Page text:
|The Small Business Library|
September 11, 2000
Customer Service: Your Advantage
You might wonder how a small company can hope to give better customer service than these heavily staffed, heavily funded e-giants. Believe it or not, it may be your lack of size, that just might give you the edge.
Think about your average customer service experience in an off-line setting. Where do you usually have the kinds of customer service experiences that are so positive, you come away raving to your friends and co-workers? While I can't answer for you, I can tell you that the overwhelming majority of my experiences of this nature have come with small businesses, often very small.
Conversely, I can also say that as a rule, my biggest CS (customer service) nightmares have come with the biggest companies. Of course, there are always exceptions, but this theory has proven to be surprisingly consistent for me. I would bet that if you compile a quick mental list of your best and worst experiences as a customer, you might find this to be true for you as well.
The problem with large companies is usually a volume issue. Many of these businesses have such a large volume of CS inquiries, that they simply don't have the manpower to adequately provide timely and efficient service. Often, it is difficult to even find the proper channel for which to take your CS issue.
Large e-commerce companies aren't immune to these kinds of issues. In fact, they are often even less prepared to handle the flow of questions and comments that come in from their site on a daily basis. Many of these companies experience massive volume of traffic to their sites. A nice problem to have, but a problem that can often leave the customer out in the cold.
A recent Gartner study surveyed 50 top-rated internet retail sites on their customer service readiness and effectiveness. The results were very telling. Not one of these 50 sites ranked as excellent with regards to customer service readiness. 23% graded out as average, and 73% were rated below average, and 4% rated poor.
CNet quoted another recent study by Resource Marketing which showed similar results. "Wal-Mart online is a maze, Williams-Sonoma makes customers fill out applications every time they shop, and KBkids.com automatically sends new customers its electronic newsletter, whether they ask for it or not." Caroline Cofer, a spokesperson for Resource Marketing added that many of these large merchants are "making some scary mistakes."
Now, with many of these large e-tailers streamlining operations in order to stay afloat, it is difficult to imagine customer service improving. In fact, customer service issues on-line have become such an issue, that an entire sector has evolved to deal with the problems. Companies such as Egain Communications and Kana Communications offer automated, CRM (customer relation management) solutions. Many of these automated services are ASP (application service provider) models that feature multi-channel response e-mail systems. In other words, software that attempts to emulate a real human.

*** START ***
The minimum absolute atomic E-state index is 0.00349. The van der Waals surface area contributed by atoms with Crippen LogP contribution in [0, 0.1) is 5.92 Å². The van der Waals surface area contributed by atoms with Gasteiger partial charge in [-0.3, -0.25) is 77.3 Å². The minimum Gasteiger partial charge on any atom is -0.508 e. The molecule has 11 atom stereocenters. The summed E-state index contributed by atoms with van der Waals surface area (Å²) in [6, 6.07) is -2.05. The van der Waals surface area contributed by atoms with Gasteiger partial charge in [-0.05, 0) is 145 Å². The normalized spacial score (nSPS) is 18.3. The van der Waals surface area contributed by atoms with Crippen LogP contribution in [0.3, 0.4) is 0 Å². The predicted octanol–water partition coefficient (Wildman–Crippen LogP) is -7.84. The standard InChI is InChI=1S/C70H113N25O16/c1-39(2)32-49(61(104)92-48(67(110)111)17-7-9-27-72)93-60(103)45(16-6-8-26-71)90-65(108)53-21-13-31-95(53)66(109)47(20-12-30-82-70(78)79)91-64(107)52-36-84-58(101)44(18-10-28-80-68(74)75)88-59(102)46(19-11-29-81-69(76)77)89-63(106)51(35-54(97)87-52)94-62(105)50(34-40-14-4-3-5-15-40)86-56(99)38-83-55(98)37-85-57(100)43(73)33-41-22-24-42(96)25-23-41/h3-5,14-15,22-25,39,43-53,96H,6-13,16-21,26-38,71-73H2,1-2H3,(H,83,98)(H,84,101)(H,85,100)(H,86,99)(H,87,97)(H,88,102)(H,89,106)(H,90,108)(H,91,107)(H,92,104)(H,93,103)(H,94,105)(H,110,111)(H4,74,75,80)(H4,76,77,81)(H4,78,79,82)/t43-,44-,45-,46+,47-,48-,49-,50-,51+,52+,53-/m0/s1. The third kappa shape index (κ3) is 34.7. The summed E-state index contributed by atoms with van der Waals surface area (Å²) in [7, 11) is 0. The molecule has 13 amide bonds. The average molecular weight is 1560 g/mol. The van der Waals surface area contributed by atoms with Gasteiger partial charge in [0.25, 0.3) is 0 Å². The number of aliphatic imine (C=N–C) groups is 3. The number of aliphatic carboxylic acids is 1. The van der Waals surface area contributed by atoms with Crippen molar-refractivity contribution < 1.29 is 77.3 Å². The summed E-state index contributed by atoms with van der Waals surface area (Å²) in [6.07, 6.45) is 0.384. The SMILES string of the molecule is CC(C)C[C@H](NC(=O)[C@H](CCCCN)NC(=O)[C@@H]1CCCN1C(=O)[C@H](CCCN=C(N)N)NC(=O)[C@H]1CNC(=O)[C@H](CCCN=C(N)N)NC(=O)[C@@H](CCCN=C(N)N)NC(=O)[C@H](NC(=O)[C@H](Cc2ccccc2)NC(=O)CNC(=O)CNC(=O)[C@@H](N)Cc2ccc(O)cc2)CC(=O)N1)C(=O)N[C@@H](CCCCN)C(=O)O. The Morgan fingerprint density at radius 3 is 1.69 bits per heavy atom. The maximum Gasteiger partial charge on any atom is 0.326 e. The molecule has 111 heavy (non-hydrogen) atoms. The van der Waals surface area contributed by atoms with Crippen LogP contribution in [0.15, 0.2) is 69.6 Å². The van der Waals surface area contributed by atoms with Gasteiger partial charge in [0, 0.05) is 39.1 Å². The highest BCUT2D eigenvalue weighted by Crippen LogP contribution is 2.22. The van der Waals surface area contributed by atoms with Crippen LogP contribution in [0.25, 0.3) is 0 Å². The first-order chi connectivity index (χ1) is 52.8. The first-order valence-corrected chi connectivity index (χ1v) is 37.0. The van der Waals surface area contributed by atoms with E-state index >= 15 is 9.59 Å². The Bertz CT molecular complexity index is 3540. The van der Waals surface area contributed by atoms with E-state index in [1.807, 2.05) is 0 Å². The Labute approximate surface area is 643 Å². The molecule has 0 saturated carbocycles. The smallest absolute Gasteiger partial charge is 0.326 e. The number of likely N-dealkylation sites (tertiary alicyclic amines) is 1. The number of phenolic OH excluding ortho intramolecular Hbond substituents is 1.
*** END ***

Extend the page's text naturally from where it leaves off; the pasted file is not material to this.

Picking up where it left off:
On one hand, these companies should be admired for their vision, and will probably be rewarded with booming sales. On the other hand, the technology has a way to go before it is a replacement for human interaction. Have you ever sent a question to a site's customer service center, and received the answer to the wrong question? More than likely, this was the result of automated CRM software that was unable to properly interpret your question and send the correct response.
This is where your advantage as a small company comes into play. While you may not enjoy the volume of these sites, you can create a higher percentage of repeat visitors/buyers with superior CS. Generally, when you hear people talk about improving CS, you hear things like: "make yourself available" and "give good contact information." This is true, but it goes beyond that.
What people really want is speed. People want their questions answered now. People want their CS issue resolved in a hurry. Providing a phone number is a must, but chances are, people don't want to go off-line and call you for the answers to their questions unless it is a last resort. In the e-world, people want an i-response: Immediate, internet response.
Of course, you can't be everywhere at once. Managing a small business or website is already a full-time job. But making CS a focal point of your website can pay immense dividends for your traffic and or profit. Think of it this way, if you can respond to a customer's question within 24 hours, you are beating about 50% of the large e-companies already. If you can respond within 12 hours, I would estimate that you would be beating somewhere around 80%. If you can respond within 6 hours, you are providing customer service that most e-commerce giants only dream about.
A quick list of ways to improve your customer service:
Take the work out of it for your visitors. Encourage them to ask questions and reward them with quick, friendly responses. Your customers and visitors are the most important asset you have. Make them feel that way.